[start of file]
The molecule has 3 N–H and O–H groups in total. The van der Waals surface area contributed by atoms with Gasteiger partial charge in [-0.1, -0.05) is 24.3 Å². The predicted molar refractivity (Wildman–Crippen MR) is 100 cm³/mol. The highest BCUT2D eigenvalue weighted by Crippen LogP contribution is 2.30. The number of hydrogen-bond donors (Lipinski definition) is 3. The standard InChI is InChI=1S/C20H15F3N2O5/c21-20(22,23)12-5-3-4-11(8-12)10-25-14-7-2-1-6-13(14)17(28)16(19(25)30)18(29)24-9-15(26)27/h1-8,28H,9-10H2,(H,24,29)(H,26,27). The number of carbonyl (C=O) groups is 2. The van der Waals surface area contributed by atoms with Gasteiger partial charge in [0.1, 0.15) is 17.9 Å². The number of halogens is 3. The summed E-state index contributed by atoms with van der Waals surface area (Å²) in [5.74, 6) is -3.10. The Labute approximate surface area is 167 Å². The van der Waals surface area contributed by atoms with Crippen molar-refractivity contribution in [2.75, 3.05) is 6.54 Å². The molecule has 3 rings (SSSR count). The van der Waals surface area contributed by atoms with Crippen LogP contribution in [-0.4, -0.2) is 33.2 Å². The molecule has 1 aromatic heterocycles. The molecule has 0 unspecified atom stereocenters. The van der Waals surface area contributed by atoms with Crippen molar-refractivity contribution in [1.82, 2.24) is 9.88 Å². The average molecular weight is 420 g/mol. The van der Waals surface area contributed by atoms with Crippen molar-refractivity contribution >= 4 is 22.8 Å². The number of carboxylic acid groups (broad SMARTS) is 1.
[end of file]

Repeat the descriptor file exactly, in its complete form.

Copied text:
The molecule has 3 N–H and O–H groups in total. The van der Waals surface area contributed by atoms with Gasteiger partial charge in [-0.1, -0.05) is 24.3 Å². The predicted molar refractivity (Wildman–Crippen MR) is 100 cm³/mol. The highest BCUT2D eigenvalue weighted by Crippen LogP contribution is 2.30. The number of hydrogen-bond donors (Lipinski definition) is 3. The standard InChI is InChI=1S/C20H15F3N2O5/c21-20(22,23)12-5-3-4-11(8-12)10-25-14-7-2-1-6-13(14)17(28)16(19(25)30)18(29)24-9-15(26)27/h1-8,28H,9-10H2,(H,24,29)(H,26,27). The number of carbonyl (C=O) groups is 2. The van der Waals surface area contributed by atoms with Gasteiger partial charge in [0.1, 0.15) is 17.9 Å². The number of halogens is 3. The summed E-state index contributed by atoms with van der Waals surface area (Å²) in [5.74, 6) is -3.10. The Labute approximate surface area is 167 Å². The van der Waals surface area contributed by atoms with Crippen molar-refractivity contribution in [2.75, 3.05) is 6.54 Å². The molecule has 3 rings (SSSR count). The van der Waals surface area contributed by atoms with Crippen LogP contribution in [-0.4, -0.2) is 33.2 Å². The molecule has 1 aromatic heterocycles. The molecule has 0 unspecified atom stereocenters. The van der Waals surface area contributed by atoms with Crippen molar-refractivity contribution in [1.82, 2.24) is 9.88 Å². The average molecular weight is 420 g/mol. The van der Waals surface area contributed by atoms with Crippen molar-refractivity contribution >= 4 is 22.8 Å². The number of carboxylic acid groups (broad SMARTS) is 1.